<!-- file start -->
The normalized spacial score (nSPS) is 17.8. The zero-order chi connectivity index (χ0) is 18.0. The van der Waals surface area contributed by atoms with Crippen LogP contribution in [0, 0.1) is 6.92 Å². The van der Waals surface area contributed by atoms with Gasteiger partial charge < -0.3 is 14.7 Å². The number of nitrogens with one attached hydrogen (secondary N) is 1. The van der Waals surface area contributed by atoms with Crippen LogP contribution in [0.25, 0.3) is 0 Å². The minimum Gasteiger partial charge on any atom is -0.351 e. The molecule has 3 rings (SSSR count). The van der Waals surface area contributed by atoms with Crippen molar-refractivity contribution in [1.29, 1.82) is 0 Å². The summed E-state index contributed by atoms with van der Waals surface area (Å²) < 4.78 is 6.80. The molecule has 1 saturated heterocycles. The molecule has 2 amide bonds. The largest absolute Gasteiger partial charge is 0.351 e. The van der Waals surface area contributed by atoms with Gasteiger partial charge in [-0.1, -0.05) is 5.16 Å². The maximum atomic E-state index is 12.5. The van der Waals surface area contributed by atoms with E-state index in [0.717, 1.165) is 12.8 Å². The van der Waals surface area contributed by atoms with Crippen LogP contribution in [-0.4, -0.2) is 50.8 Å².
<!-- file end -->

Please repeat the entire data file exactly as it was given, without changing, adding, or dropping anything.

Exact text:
The normalized spacial score (nSPS) is 17.8. The zero-order chi connectivity index (χ0) is 18.0. The van der Waals surface area contributed by atoms with Crippen LogP contribution in [0, 0.1) is 6.92 Å². The van der Waals surface area contributed by atoms with Gasteiger partial charge < -0.3 is 14.7 Å². The number of nitrogens with one attached hydrogen (secondary N) is 1. The van der Waals surface area contributed by atoms with Crippen LogP contribution in [0.25, 0.3) is 0 Å². The minimum Gasteiger partial charge on any atom is -0.351 e. The molecule has 3 rings (SSSR count). The van der Waals surface area contributed by atoms with Crippen molar-refractivity contribution in [1.29, 1.82) is 0 Å². The summed E-state index contributed by atoms with van der Waals surface area (Å²) < 4.78 is 6.80. The molecule has 1 saturated heterocycles. The molecule has 2 amide bonds. The largest absolute Gasteiger partial charge is 0.351 e. The van der Waals surface area contributed by atoms with Gasteiger partial charge in [-0.1, -0.05) is 5.16 Å². The maximum atomic E-state index is 12.5. The van der Waals surface area contributed by atoms with E-state index in [0.717, 1.165) is 12.8 Å². The van der Waals surface area contributed by atoms with Crippen LogP contribution in [-0.4, -0.2) is 50.8 Å².